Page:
These days, most audiences know burlesque as funny, seductive live entertainment performed by women reveling in their sexuality while donning elaborate vintage costumes. The telltale feathers and garters reference the twilight years of burlesque’s first run of popularity, after striptease became the main event, and burlesque houses became synonymous with modern strip clubs.
Naturally good-humored, the legendary Blaze Starr furthered burlesque’s comic precedence nearly a decade after laughs became secondary to legs. Born and raised in West Virginia, Blaze sauntered into Baltimore’s burlesque scene in the mid-’50s while still in her teens. A giddy dream inspired her trademark “exploding couch number.” Blaze describes the act to the LA Times:
I had finally got my gimmick, a comedy thing where I’m supposed to be getting so worked up that I stretch out on the couch, and — when I push a secret button — smoke starts coming out from like between my legs. Then a fan and a floodlight come on, and you see all these red silk streamers blowing, shaped just like flames, so it looked like the couch had just burst into fire.
Starr found herself in a real life comic burlesque when she became involved with the eccentric and notoriously theatrical governor of Louisiana, Earl Long. Their romance began in 1959, and rather than a tawdry affair, Starr recalls a sweet love story. In 1989, she told People:
Earl came [to the club] every night. Finally I did go out with him, and he really started to get to me. He was so kind. We dated for two months before he made a move.
The governor happened to be married, a fact glazed over in the 1989 biopic, Blaze. The Paul Newman film also overlooks Blaze’s dalliances outside her gubernatorial tryst, namely with President-To-Be John F. Kennedy. From the same article:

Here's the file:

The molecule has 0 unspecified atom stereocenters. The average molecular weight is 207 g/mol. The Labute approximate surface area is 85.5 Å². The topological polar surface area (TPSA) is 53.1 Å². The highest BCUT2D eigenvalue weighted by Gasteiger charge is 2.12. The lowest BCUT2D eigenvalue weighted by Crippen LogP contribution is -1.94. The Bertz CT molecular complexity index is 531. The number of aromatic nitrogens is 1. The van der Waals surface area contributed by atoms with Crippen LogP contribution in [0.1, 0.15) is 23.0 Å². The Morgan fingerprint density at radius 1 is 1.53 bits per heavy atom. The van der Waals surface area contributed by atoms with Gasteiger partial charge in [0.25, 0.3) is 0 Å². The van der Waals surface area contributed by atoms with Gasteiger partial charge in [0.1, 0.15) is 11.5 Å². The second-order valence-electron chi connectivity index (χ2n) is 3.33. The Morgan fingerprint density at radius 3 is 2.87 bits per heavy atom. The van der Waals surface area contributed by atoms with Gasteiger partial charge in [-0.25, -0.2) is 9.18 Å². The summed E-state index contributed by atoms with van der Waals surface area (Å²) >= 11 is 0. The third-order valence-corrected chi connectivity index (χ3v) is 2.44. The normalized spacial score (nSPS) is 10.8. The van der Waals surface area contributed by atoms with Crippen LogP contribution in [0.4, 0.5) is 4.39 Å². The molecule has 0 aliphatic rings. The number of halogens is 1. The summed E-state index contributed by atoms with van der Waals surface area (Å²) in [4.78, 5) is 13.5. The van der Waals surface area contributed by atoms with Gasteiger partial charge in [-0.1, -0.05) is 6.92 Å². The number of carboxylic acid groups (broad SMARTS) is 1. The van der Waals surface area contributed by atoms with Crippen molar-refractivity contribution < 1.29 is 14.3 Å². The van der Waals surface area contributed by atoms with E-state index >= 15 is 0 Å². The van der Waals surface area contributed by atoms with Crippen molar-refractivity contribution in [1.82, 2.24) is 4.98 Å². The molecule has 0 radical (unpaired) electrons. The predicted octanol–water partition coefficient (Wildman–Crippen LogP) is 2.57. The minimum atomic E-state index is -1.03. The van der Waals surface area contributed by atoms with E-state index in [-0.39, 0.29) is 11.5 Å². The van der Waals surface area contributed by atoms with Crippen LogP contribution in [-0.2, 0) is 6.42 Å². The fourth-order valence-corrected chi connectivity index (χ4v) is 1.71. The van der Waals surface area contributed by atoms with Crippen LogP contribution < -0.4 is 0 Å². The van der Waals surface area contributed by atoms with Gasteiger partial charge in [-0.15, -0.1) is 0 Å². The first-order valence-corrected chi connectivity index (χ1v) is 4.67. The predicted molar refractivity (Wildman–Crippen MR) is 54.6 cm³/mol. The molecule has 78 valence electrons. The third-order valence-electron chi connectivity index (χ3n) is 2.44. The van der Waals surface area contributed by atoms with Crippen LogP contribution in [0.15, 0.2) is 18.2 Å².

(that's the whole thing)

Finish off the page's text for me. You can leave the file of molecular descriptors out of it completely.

One night before he was President, Jack Kennedy came to the club and watched the show from the balcony with Jackie. I had met Jack in Washington before he married… But neither of us let on that we knew each other when Earl made introductions. That night we all went to the Roosevelt Hotel. Jackie left, and while Earl was elsewhere, I wound up having a quickie in a closet with Jack.
Long passed away the same year his fling with Starr began, at the end of a long-shot Democratic primary run for Congress. Blaze continued to strip until 1985, after an illustrious career including work with Irving Klaw, best known for his black and white photographs of Bettie Page, a profile by art photographer Diane Arbus, and several starring roles as herself in a string of ’60s sexploitation films.
Starr went on to purchase the club where she performed in her youth, the iconic Two O’Clock Club in Baltimore. Now 81, Blaze is rarely seen at the club, but memorabilia from her salad days line the establishment’s walls.
Blaze Starr’s full story is documented in Blaze Starr: My Life as Told to Huey Perry. Sadly out of print, the book can still be found used in paperback and hardcover.
Ready to check out burlesque‘s latest incarnation? Grab a drink at the RISE Comedy Playhouse on a Tuesday or Saturday, and enjoy an evening of girls, giggles, and garters, recently voted Best Burlesque in Westword’s 2013 Best of Denver Awards. Take a look at our calendar for show times and a full list of events, and feel free to contact us with any questions or comments.